Stalking down the dirt path, she ducked under vines and peered between leaves. Faced with a shallow stream, she looked down to judge the distance as the sunshine filtered down and gleamed off the pink and purple beads that decorated her socks. She easily hopped across the large, smooth stones to her next challenge. She confidently climbed the stairs, never looking back. She wound her way to the hidden overlook where greens of every shade burst across the view. The tapestry of the jungle canopy unfolds, becoming her sole focus as everything else is drowned out by the drum of the nearby waterfall.
This is how I imagine I looked as a little girl exploring the forest floor of the Omaha Henry Doorly Zoo’s Lied Jungle. Few things are able to capture the imagination of a child (or a child-at-heart) quite like the largest indoor jungle in America. I have seen at least a glimmer of childlike wonder in the eyes of every person that passes through.
The forest floor has always been my favorite part of the jungle, making me feel like a true adventurer worthy of the title of Indiana Jones or Lara Croft. The soft, slightly damp dirt of the path winds through the trees and exhibits naturally, inviting visitors to see each one up close, totally immersed. Past the pool of stingrays, the bats startle you as they flap overhead, and mystery emerges just around the bend as the first glimpse of the giant Olmec head comes into view.
The top level gives you a monkey’s-eye view from tall trees of life in the canopy as a rope bridge and caves add even more adventure. The sounds of the jungle surround you as birds call out and primates of all sizes, shapes, and colors carry on conversations. The walkways through the canopy blend in with the plants and animals from around the world. It is funny to think that they live far above where the average person thinks to look.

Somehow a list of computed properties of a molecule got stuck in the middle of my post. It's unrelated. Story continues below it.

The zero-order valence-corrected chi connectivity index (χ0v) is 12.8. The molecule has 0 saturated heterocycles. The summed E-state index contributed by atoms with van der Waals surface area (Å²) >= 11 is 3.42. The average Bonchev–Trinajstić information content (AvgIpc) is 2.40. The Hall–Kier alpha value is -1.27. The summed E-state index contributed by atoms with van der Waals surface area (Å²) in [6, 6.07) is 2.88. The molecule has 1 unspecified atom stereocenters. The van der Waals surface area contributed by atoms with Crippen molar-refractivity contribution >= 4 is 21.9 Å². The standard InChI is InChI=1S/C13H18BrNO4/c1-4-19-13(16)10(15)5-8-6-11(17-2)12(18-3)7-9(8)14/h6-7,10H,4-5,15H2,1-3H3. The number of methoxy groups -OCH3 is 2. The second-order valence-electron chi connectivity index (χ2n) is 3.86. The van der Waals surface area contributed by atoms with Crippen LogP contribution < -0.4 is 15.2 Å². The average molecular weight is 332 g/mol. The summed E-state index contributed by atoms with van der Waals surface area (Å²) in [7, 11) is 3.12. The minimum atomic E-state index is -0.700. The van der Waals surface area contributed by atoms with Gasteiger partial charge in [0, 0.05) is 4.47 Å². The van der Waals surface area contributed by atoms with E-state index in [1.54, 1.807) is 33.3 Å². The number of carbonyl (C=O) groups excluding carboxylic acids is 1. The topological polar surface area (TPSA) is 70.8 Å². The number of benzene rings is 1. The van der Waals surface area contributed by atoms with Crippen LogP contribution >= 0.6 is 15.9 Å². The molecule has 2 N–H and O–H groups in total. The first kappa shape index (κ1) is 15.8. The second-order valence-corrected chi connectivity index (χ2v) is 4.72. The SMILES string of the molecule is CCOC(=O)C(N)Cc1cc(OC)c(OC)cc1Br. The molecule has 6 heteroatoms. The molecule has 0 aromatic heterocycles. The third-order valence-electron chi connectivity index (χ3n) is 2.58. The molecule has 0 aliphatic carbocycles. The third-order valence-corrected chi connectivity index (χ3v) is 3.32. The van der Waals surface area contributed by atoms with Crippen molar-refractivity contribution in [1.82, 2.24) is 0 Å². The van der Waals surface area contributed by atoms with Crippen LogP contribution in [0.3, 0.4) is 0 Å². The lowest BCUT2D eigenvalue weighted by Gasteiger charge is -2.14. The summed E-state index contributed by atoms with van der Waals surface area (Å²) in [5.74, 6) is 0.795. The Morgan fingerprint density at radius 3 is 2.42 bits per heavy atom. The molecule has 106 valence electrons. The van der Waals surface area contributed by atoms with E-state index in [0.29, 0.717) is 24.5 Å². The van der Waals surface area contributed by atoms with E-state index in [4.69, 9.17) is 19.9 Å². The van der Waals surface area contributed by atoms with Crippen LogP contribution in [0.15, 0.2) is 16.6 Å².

As I try to take in everything above me, below me, and all around me – memories of the world outside fade, replaced by the world of the jungle. Teeming with life, I never feel truly alone even when there is no one around. Instead, I come to realize that there is so much to share, especially after reading about the lives of tribes that live in the Amazon and all the medicines that have come from studying species of plants in these areas.
Many plants and animals in rain forests around the world are suffering from catastrophic deforestation and habitat loss. I try to do my part by recycling, reducing my waste where I can, and spreading the word. I can also help by supporting the Henry Doorly Zoo, which encourages education, global stewardship, and conservation efforts.
Did you know? “The Zoo’s Rare Plant Lab has provided thousands of ferns to Bermuda. So far hundreds have been reintroduced into the historical range after complete extinction in the wild in 1904.”-As reported by the Henry Doorly Zoo as of December 27, 2019
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